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Re: Connections

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One thing I would caution is the statement that the fabricator will provide the most economical connection.  This is only moderately true when the structural fabricator is also the erector.  Where the fabricator is only suppling the steel (erection by others) they will design the connections so they are economical to fabricate in the shop but not necessarily to erect in the field.  I remember a Texas fabricator who came up with a set of standard connections which were basically weldless.  Every connection was a nightmare of bolted angles and plates.  One connection had 26 pieces!!  This was great for the fabricator since he only had to cut and punch.

Thomas Hunt, S.E.
ABS Consulting

"Gary Hodgson & Associates" <ghodgson(--nospam--at)>

11/27/2003 05:43 AM

Please respond to

Re: Connections


Having the fabricator's engineer design and stamp shop drawings is a
plague up here.  Many consultants specify this under the mistaken
impression that this relieves them of responsibility for the design
of connections.  There is something to be said for having the
fabricator choose his own connections because he will choose the most
economical, easy to install connections suitable for his schedule.  
However, it is important, crucial even, that the designer review
these connections.  I do so but there are others that do not.  To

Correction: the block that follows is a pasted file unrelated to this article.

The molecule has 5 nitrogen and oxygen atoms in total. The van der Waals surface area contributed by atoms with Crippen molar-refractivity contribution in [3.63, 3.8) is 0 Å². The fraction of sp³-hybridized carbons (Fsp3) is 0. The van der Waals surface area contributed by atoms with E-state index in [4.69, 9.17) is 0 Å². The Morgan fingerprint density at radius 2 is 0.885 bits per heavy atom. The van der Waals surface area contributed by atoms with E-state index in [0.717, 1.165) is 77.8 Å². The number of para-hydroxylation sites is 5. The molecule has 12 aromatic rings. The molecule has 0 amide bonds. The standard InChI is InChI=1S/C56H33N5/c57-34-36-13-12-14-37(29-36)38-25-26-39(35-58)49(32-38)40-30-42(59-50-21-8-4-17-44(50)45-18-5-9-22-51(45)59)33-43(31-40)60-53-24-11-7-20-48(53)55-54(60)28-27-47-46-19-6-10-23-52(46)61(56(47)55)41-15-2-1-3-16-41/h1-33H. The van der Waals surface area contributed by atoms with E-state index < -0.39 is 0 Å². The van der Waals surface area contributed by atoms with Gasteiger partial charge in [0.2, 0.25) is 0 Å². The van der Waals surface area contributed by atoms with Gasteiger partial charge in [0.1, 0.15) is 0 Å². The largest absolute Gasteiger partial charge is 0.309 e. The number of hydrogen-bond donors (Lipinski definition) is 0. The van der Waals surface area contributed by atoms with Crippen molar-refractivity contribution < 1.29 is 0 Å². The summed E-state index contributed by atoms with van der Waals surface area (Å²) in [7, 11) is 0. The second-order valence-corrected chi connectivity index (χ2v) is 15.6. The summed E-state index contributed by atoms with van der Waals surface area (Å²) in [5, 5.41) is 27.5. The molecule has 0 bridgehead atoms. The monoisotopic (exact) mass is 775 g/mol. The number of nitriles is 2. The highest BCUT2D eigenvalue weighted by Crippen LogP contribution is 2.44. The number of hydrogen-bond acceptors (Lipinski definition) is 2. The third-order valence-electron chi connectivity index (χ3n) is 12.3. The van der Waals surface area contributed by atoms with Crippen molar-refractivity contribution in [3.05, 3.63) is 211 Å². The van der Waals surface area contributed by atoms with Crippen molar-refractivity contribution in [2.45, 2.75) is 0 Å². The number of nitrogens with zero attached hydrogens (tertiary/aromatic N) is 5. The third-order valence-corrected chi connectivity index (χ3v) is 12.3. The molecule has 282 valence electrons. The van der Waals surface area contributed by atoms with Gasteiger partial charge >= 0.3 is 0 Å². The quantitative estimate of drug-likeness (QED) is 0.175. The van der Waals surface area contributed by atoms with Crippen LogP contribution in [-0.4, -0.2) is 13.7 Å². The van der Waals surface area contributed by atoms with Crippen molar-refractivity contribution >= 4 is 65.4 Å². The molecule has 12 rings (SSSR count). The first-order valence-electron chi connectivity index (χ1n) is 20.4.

those people, I usually say one thing: "Kansas City Hyatt Hotel".  
They need to read their building code and their performance

Gary Hodgson, P.Eng.
Niagara Falls, ON

On 26 Nov 2003 at 13:03, John P. Riley wrote:

> What are the thoughts about the EOR leaving all structural steel
> connections, including moment connections, up to the fabricator,
> requiring design by a registered structural engineer, of course?  I
> used to think this was shirking one's duty, but I'm in the process of
> rethinking it.
> For me, moment connections can be time-consuming.  And since the
> fabricator may desire a different scheme than I present, due to his
> in-house capabilities, I might have to revisit the connections during
> the shop drawing phase, effectively designing them twice.
> My personal feeling is that structural engineers expend greater
> technical effort per dollar fee than some design professionals; it
> almost seems justified to split the connections off.  It's certainly
> not significantly different than letting someone else design our
> trusses for us, joists and joist girders.  You have to draw the line
> somewhere.
> And I need to make up my mind about this quickly; I'm about ready to
> do this dirty deed on a current fastrack project.
> JPRiley
> PS:  I've been away from the list for quite some time.  Sorry if this
> has been adequately covered in the past.

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